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The following is what I use to get the available storage space on an iOS device for my app:

NSDictionary *dict = [[NSFileManager defaultManager] fileSystemAttributesAtPath:@"/var"];
NSNumber *freeSpace = [dict valueForKey:@"NSFileSystemFreeSize"];

However, the value freeSpace does not correspond with the one shown in the Settings app. The value is always greater than the value shown by Settings. For example, freeSpace is approximately 600,000,000 bytes, where Settings shows 357 MB.

Why is this and how can I get the same value as the value shown by Settings?

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Does this help: stackoverflow.com/questions/5712527/… –  Kev Aug 1 '12 at 1:28
    
I think that iOS may be reserving approx. 200MB for sustaining myself. Thanks for your kindness. –  user1562079 Aug 23 '12 at 2:23
    
so do you end up offsetting by 200Mb? I'm a little bit unlucky as my offset varies between 200Mb to 800Mb when I test across different devices... This really get me stucked... –  Zennichimaro Jan 25 '13 at 2:59
    
I'm seeing the same thing in one of my applications. –  kcharwood Jul 30 '13 at 21:57

3 Answers 3

up vote 0 down vote accepted

I bet that you are using 32-bit integer or float types to store your file system size values. This will fail with large enough file sizes. Instead, use unsigned long long or long double types to store these values.

See the corrected version of this answer for how to read these file sizes accurately. The comments on that answer and others there indicate that this returns a value which matches the free size reported by iTunes and other tools.

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I tried to use long long value. But, result is not different. –  user1562079 Aug 23 '12 at 2:15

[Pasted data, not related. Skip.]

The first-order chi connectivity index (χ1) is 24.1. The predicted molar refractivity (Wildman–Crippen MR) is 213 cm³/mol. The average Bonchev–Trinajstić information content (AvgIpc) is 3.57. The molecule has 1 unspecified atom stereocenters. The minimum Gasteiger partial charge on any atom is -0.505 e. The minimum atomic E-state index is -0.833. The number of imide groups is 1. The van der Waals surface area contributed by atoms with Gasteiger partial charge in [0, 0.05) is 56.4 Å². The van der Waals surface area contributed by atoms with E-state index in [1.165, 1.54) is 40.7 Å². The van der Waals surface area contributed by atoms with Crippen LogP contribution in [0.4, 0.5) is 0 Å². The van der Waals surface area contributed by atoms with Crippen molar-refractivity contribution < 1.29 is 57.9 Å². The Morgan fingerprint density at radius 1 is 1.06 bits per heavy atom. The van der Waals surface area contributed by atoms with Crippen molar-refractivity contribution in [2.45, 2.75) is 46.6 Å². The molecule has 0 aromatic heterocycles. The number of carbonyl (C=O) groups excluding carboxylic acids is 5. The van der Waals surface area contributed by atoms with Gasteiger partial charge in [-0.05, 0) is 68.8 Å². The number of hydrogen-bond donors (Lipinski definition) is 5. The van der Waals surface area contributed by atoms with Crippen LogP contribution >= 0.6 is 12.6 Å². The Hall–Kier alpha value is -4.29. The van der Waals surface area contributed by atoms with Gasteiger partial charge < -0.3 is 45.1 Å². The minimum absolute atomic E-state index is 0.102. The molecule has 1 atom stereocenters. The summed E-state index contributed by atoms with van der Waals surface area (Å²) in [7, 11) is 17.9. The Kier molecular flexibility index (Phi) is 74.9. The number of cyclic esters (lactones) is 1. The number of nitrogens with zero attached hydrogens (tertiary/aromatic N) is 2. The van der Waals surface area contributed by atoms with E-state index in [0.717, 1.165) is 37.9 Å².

Another question got posted yesterday that was closed as a duplicate of this one, and that one demonstrates another way you might have gotten this wrong.

What that questioner did was this:

uint64_t freeSpace = (uint64_t)[fileSystemAttributes objectForKey:NSFileSystemFreeSize];

NSLog(@"Free space in bytes: %lld.",freeSpace);

They treated the object itself (more precisely, the object's address in memory) as the number of free bytes. This is wrong; the object is an NSNumber object, which wraps such a number. The correct code would ask the object for its unsignedLongLongValue, which is of the correct type and therefore large enough to hold the correct value.

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I still don't get it, on my iOS 5 device, it is still off by 200 Mb to 800 Mb, I am storing it as uint64_t by calling [NSNumber unsignedLongLongValue], but even though I dump the whole NSDictionary from GDB and divide the number manually by (1024 * 1024), it is still the same... :( Please enlighten me... I've tried using fstats as well, but the reported bytes is just the same... Please help... –  Zennichimaro Jan 25 '13 at 2:57
    
@Zennichimaro: What size are you expecting, and what number of bytes are you getting? –  Peter Hosey Jan 25 '13 at 3:05
    
I'd like to get the same size that is shown on Settings.app, but it is still off. Settings.app shows I've got 6.0 Gb, but my result says 6875455488 Bytes (6.403267 Gb), I've observed result varying by 200 Mb to 800 Mb :( –  Zennichimaro Jan 25 '13 at 5:44
    
@Zennichimaro: What do you mean by “varying”? Between runs of the program? During a single run? Between different programs (and if so, which ones)? On the same device, or different devices? –  Peter Hosey Jan 25 '13 at 7:17
    
it varies across different devices with different remaining free space sizes. The variation is larger for devices with larger remaining free space. Multiple executions on the same device will yield same result, and a single run on single device will return same result as long as no files are added or deleted. However, I cannot find the relation between the value from Settings.app and the reading, therefore, I have no reliable way to offset the reading to get the same number as the Settings.app –  Zennichimaro Jan 25 '13 at 7:48

I have the same result on iPhone5 with iOS 6.1.4.

double freeSpaceMB = -1.;     
long long freeSpace =
            [[[[NSFileManager defaultManager]
            attributesOfFileSystemForPath:NSHomeDirectory()
                                    error:nil] objectForKey:NSFileSystemFreeSize] longLongValue];
        freeSpaceMB = (freeSpace * 1.)/ (1024 * 1024);   

X - Value from Settings (Usage)

I always get freeSpaceMB = X + 200.

I guess it is something reserve space in iOS. But it is just guessing.

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